In a twist to the electoral fight in the northern Indian state of Madhya Pradesh, the Bharatiya Janata Party (BJP) has fielded a Hindutva ideologue who is facing trial in a terror case.
The BJP chose Sadhvi Pragya Singh Thakur to contest against Congress’ heavyweight candidate and senior leader Digvijaya Singh in Bhopal constituency. Thakur had expressed her wish to fight Singh in March this year because of his “Hindu terror” remarks directed against Hindutva (Hindu nationalism) activists and the BJP’s parent organization Rashtriya Swayamsevak Sangh (RSS).
Madhya Pradesh, with its 29 parliamentary seats, will be a tricky state for both BJP and Congress in the seven-phased general elections that started on April 11. The two parties had a neck-to-neck fight in the 2018 Assembly Elections in Madhya Pradesh, that ended with Congress wresting power after 15 years. But the BJP, which won 27 out of 29 constituencies in 2014 parliamentary elections, still has a strong grip over the state, where RSS maintains a dominant presence.
Moreover, BJP has held power in Bhopal in Lok Sabha elections since 1989. The Congress has tactically fielded veteran leader and former Madhya Pradesh chief minister Digvijaya Singh there to make a dent in this BJP fortress. With this poll, Singh will enter the fray after 19 years.
But now the fight will get more intense as Singh will face Thakur, a Hindu sannyasin and member of a right-wing Hindu nationalist organization called Abhinav Bharat. Thakur formally joined the BJP on April 17 to fight the ongoing general elections from Bhopal.
Hindutva and terror case
Thakur has been associated with the Sangh Parivar or Sangh family (the cluster of Hindu nationalist organizations affiliated with the RSS or aligned with it) for a long time. Born in Bhind district of Madhya Pradesh, she worked with the RSS’ student wing Akhil Bharatiya Vidyarthi Parishad (ABVP) and the women’s wing of the Vishwa Hindu Parishad (VHP) called the Durga Vahini.
She is an accused in the 2008 Malegaon blast that killed six people and injured over 100 when a bomb went off near a mosque in Malegaon in north Maharashtra. It was part of a series of terror bombings in western India. Thakur was arrested in connection with the blast in the same year. The Maharashtra anti-terrorism squad found that the motorcycle used in the blast to carry explosives was registered in Thakur’s name and was used by prime accused Ram Kalsangra, as per reports.
Later, she was given a clean chit by the National Investigation Agency (NIA) in 2016. However, a special NIA court refused to discharge her from the case but dropped charges against her under the Maharashtra Control of Organized Crime Act (MCOCA).
Thakur, along with six others, is now being tried under the Unlawful Activities (Prevention) Act and has been out on bail since 2017. The accused people have also been charged under the Indian Penal Code sections 120 (b) (criminal conspiracy), 302 (murder), 307 (attempt to murder), 324 (voluntarily causing hurt) and 153 (a) (promoting enmity between two religious groups). Additional charges also exist under relevant sections of the Explosive Substances Act.
Thakur used to be a ‘feared’ student leader in her college days, according to a Times of India report. She would also ride motorcycles and beat up men harassing women. She joined ABVP after becoming a disciple of religious guru Avdeshanand Giri and an ascetic in 2006.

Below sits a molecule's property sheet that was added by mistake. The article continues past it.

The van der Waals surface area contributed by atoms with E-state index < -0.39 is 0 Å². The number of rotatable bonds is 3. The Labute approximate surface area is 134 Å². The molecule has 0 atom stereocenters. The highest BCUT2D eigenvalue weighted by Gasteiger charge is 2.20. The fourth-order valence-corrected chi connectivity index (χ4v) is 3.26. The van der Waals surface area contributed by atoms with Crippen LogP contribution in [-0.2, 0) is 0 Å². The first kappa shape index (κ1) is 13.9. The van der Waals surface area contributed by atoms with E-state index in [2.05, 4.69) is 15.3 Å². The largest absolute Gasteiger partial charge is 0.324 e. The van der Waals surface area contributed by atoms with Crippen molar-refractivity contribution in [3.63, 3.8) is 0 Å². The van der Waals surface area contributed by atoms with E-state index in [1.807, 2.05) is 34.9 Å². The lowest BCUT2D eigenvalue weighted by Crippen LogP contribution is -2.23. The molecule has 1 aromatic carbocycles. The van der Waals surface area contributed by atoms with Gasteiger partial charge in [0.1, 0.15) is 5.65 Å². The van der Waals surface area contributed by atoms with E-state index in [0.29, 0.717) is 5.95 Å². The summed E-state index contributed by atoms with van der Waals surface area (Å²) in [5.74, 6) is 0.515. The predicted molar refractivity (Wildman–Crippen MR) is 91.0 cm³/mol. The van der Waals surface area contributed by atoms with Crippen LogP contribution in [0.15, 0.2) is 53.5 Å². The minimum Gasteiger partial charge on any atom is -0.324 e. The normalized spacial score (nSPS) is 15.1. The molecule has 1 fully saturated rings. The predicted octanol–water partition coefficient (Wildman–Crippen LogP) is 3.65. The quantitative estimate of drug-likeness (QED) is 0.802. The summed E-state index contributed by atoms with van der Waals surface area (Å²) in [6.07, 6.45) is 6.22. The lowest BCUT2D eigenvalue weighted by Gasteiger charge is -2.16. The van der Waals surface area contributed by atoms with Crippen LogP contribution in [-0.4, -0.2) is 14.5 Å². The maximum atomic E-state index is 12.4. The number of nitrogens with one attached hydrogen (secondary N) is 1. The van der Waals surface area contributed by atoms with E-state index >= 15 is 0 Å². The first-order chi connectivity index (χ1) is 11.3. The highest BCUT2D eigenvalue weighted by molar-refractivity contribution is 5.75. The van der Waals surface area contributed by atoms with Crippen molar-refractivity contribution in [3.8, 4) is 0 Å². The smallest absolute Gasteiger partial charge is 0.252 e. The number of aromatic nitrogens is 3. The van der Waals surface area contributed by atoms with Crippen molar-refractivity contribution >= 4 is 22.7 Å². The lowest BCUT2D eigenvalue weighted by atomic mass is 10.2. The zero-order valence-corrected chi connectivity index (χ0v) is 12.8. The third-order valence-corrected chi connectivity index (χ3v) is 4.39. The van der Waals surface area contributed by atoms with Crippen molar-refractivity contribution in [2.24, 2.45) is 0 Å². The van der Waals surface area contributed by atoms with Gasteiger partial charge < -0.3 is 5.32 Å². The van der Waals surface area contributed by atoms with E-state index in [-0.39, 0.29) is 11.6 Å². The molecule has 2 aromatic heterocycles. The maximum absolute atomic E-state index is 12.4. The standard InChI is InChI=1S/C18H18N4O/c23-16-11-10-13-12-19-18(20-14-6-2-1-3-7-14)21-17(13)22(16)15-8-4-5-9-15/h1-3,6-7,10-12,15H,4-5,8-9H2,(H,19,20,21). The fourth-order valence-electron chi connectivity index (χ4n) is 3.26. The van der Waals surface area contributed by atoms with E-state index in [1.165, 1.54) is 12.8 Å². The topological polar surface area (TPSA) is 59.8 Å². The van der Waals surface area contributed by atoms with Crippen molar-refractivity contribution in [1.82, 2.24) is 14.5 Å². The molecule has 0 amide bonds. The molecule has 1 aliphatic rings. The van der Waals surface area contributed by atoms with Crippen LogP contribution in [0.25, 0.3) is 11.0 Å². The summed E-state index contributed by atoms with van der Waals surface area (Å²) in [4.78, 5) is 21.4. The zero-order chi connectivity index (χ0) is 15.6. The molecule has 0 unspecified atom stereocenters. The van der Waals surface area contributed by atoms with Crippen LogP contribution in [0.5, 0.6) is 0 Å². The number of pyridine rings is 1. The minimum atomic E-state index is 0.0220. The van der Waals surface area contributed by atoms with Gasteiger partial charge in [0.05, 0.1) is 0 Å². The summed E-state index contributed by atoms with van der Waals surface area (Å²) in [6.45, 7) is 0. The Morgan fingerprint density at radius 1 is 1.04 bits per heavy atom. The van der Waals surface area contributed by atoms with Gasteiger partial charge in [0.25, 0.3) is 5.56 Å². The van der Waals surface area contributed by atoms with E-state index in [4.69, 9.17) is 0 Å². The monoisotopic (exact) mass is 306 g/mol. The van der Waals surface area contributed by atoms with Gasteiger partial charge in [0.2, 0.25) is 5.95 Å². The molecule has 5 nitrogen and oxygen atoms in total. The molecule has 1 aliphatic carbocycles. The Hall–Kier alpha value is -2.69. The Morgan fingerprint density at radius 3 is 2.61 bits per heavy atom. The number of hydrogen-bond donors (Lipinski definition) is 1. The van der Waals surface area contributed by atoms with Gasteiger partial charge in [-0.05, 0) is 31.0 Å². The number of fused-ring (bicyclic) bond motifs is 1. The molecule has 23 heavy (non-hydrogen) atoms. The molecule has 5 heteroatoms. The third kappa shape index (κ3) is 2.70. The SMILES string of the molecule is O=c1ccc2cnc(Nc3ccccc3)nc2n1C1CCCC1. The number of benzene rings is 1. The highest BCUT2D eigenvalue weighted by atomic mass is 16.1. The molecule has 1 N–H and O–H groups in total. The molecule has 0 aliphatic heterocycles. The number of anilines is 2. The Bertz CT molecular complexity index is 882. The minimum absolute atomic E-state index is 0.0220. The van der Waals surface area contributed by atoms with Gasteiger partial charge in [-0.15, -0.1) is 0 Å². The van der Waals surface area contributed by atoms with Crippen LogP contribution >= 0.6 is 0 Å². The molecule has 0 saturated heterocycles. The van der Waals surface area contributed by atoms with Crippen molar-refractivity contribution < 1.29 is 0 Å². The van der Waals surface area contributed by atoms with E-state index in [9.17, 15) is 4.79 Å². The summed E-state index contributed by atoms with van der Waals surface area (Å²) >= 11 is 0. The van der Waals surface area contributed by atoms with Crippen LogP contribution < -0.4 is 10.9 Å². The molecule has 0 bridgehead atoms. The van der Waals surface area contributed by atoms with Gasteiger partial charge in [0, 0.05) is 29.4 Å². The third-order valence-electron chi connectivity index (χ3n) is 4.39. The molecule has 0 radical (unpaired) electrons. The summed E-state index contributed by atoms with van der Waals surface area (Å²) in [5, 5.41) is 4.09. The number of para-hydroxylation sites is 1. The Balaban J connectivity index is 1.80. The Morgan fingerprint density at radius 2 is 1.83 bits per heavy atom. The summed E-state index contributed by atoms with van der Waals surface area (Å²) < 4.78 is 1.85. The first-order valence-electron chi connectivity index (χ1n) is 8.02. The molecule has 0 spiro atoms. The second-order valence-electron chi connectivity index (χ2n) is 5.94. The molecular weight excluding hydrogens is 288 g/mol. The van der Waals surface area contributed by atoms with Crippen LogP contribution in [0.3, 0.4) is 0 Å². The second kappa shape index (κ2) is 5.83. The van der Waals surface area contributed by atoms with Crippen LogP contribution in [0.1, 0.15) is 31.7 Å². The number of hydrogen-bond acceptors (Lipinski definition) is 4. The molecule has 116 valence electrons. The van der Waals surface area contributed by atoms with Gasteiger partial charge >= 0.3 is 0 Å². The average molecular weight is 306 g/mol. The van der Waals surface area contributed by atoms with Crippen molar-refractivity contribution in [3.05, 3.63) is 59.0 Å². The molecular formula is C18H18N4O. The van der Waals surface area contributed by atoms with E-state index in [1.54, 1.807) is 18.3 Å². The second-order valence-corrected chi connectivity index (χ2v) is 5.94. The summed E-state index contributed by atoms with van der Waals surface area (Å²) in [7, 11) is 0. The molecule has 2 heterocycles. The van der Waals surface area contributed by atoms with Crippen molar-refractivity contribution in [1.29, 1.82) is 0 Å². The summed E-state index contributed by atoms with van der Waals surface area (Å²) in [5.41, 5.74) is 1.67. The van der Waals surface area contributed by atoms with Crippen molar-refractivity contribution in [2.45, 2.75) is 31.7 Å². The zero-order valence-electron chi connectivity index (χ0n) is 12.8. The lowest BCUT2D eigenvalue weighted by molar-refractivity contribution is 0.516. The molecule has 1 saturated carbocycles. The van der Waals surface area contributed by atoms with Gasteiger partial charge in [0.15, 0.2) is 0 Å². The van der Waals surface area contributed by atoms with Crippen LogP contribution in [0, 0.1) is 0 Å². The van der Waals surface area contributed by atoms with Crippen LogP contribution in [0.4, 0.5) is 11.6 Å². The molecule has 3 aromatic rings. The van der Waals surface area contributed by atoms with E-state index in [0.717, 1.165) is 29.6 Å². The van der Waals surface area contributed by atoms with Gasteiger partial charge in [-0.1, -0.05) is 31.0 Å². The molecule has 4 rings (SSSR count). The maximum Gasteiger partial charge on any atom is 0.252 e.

Thakur vs Singh
BJP has fielded Thakur from Bhopal instead of sitting MP Alok Sanjar to get back at Congress’ Digvijaya Singh. Singh, who has been slammed by BJP several times for using the term ‘Hindu terrorism’. Last year, Singh clarified that he did not use the term ‘Hindu terrorism’ but ‘Sanghi terrorism’, making his attack direct on the Sangh family. He told the media: “Bomb blasts were executed by people influenced by Sangh ideology, be it the Malegaon blast, Mecca Masjid blast, blast in Samjhauta express or Dargah Sharif.”
Thakur has rejected all the allegations made against her in the case and has called them “a Congress conspiracy”, a claim which has also been supported by the BJP.
Terming her candidature as a warning to those “who speak out against the nation”, Thakur said, “The Congress has associated ‘Hindutva’ with terrorism. This will cost them very dearly in the elections.” She also dubbed the election as a ‘dharma yuddha’ or religious war, the Asian News International reported.
In a contrasting tone, Singh tweeted saying: “I pray to mother Narmada [a holy river in India] for Sadhvi and seek blessings from the goddess so that we all walk the path of truth, non-violence and religion.” Later, he told reporters that Sadhvi Pragya was like any other BJP candidate to him. Defending his Hindu identity, he added that he was a religious person himself.
Singh has been said to follow ‘soft Hindutva’ in contrast to the BJP and RSS’ hardline Hindutva. But the senior politician has maintained that Hindutva was different from the Hindu religion. Nonetheless, he has not refrained from using the religious plank in politics. For instance, during Congress’ campaign for Madhya Pradesh assembly elections, he said the Congress would construct the “Ram Path” (a mythical route taken by Hindu god Lord Ram during his 14-year exile from his kingdom) stretching up to the borders of Madhya Pradesh if voted to power.
Many in Indian politics have criticized the BJP’s move to use Thakur. Referring to the development, former Jammu and Kashmir chief minister Mehbooba Mufti tweeted: “Imagine the anger if I’d fielded a terror accused. Channels would’ve gone berserk by now trending a Mehbooba-terrorist hashtag!”
Polling will be conducted in four stages in Madhya Pradesh during phase four, five, six and seven – scheduled on April 29, May 6, May 12 and May 19 respectively.